Once considered five separate species, the five
races of Juncos are now grouped into one species. The five races tend to
summer in different locations, but multiple races can be found together in
winter. The photo on the right is of the white-winged race. The white-winged race
is a South Dakota specialty, nesting only in
the Black Hills. They are similar to the slate-colored junco, except have
white wing bars, more extensive white on the tail, and average 10-15% larger
than other junco races.
Habitat: Conifer and mixed woods in breeding, Open
woods, brush, undergrowth, and residential areas in winter.
Diet: Mostly seeds and insects. Summer diet
is evenly split between insects and seeds, while winter diets are primarily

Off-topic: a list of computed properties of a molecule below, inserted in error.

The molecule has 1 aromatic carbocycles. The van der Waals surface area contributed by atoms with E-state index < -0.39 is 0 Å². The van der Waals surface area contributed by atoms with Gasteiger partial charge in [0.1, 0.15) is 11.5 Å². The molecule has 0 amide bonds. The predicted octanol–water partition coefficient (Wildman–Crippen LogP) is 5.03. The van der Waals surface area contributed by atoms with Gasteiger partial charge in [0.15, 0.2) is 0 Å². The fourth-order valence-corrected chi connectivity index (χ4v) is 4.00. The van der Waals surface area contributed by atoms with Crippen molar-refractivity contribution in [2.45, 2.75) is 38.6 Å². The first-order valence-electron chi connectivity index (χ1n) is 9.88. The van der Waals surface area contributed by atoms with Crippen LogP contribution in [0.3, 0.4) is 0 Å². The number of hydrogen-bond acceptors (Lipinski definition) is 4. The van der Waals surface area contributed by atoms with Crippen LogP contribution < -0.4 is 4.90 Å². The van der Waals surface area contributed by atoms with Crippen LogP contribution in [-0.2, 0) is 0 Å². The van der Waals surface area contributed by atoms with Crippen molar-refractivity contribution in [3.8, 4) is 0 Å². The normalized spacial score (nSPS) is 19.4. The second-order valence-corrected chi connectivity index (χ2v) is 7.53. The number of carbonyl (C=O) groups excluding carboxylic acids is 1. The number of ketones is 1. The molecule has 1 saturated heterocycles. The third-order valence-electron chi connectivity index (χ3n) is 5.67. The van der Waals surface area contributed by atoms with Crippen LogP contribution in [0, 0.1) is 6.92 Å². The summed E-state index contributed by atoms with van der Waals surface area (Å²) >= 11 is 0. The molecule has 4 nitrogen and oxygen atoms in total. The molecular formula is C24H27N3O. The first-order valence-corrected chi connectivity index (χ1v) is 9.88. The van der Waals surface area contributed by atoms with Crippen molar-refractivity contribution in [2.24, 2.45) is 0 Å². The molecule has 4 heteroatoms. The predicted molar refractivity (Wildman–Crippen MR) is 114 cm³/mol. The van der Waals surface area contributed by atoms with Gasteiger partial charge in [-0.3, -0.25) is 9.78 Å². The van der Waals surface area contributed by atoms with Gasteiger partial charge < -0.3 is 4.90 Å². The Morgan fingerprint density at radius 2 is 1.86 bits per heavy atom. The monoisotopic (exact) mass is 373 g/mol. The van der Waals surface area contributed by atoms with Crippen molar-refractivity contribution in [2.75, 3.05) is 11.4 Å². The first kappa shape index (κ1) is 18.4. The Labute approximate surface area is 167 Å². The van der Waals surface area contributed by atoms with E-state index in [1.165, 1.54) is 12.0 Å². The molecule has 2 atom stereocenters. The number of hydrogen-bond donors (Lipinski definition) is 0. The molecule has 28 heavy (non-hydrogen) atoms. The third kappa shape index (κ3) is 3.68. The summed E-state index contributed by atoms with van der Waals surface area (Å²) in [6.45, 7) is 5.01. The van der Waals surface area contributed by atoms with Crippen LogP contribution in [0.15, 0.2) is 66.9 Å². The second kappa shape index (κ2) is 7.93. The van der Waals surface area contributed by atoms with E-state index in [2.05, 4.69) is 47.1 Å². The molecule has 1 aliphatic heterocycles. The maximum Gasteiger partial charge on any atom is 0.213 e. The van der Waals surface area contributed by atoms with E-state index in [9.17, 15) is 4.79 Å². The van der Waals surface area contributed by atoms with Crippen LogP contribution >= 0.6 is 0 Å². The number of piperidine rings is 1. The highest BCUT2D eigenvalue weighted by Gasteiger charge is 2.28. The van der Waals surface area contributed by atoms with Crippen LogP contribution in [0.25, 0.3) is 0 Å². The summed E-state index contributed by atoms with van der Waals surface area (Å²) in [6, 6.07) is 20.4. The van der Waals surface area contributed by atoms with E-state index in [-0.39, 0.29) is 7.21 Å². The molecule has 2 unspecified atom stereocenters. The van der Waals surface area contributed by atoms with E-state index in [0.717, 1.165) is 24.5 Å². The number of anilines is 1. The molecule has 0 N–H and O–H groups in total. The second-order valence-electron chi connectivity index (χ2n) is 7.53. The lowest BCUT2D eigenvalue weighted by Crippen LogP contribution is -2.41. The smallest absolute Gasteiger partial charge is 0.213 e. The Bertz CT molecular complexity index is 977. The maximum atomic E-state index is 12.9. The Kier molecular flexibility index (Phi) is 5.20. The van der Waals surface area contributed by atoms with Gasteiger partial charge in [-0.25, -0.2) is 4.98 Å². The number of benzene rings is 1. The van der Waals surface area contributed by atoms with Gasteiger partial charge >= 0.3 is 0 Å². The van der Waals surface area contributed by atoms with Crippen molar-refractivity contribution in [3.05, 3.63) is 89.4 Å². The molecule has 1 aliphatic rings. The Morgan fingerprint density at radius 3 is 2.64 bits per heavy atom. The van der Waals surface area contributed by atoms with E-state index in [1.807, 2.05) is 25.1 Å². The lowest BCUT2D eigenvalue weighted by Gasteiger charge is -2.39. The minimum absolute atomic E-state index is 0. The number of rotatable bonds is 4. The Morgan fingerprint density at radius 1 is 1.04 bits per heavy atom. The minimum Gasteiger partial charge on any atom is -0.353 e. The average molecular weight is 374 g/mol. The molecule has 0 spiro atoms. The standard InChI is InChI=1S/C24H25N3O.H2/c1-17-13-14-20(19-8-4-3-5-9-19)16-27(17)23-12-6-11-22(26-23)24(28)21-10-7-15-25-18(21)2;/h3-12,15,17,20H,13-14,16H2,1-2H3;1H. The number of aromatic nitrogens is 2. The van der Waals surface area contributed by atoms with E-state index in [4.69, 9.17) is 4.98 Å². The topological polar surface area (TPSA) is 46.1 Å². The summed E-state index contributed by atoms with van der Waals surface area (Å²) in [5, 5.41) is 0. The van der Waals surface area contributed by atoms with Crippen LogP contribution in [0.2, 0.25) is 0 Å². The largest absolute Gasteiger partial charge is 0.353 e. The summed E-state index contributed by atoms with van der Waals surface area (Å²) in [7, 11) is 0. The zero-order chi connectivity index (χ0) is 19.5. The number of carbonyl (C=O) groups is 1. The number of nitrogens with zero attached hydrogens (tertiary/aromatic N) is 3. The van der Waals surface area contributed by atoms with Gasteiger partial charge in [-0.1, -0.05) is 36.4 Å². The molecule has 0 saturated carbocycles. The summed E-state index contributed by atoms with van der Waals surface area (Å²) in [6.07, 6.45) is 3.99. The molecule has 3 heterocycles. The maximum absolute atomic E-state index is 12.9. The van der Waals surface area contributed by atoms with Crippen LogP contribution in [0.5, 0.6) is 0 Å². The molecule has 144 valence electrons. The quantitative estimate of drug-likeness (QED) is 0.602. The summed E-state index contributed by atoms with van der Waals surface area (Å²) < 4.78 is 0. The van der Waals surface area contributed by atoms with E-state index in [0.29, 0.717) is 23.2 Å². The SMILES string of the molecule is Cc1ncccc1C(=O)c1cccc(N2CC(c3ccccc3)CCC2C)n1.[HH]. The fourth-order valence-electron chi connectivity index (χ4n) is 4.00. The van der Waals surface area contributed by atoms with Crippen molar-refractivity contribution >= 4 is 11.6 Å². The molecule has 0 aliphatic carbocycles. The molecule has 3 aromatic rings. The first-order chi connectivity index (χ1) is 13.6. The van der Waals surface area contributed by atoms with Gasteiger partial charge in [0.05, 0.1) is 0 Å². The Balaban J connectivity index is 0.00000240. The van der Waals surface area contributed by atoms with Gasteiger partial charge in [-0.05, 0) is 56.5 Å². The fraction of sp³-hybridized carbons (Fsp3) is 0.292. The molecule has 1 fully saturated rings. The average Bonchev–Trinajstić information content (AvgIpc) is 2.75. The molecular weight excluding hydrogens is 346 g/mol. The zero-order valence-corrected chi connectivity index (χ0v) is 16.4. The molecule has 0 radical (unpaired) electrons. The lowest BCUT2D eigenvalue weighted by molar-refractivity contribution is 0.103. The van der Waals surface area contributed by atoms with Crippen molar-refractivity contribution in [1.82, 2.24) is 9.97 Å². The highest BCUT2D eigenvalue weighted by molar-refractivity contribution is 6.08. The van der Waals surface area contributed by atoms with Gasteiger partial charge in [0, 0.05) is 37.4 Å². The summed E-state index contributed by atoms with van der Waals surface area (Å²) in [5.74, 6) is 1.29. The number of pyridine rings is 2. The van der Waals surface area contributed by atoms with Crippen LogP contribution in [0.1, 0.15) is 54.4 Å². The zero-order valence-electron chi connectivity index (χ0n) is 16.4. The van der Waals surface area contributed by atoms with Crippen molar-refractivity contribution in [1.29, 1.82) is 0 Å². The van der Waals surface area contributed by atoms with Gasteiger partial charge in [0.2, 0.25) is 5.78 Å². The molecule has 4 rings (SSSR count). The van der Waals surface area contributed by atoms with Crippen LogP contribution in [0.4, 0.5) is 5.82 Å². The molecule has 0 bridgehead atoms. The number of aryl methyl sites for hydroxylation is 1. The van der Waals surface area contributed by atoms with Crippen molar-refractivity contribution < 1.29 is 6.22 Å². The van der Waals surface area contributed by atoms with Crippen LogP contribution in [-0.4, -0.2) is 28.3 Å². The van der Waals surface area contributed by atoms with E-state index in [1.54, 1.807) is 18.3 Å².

seeds of weeds and grasses.
Behavior: Primarily forages hopping or walking
along the ground. Even when they come to feeders, they typically will
feed on fallen seed below a feeder, or on tray feeders set on the ground.
race nests in the Black Hills, other races only winter in the state.
Migration: Most races summer in
Canada or in the Mountain West. The white-winged race can be found in all
seasons in the Black Hills, while the other races are only found here in the
Bird Feeders: Seeds, nuts and
Similar Species: Generally distinctive, except for
the Yellow-eyed Junco, a species
found in higher elevations of the far southwestern United States.
Conservation Status: Very common and widespread.
Cornell University's "All About Birds - Dark-eyed Junco"
University of Michigan Animal Diversity Web - Dark-eyed Junco
Photo Information: May 30th, 2004 -- Near Sylvan Lake in Custer State Park -- Terry
Additional Photos: Click on the image chips or
text links below for additional, higher-resolution Dark-eyed Junco photos.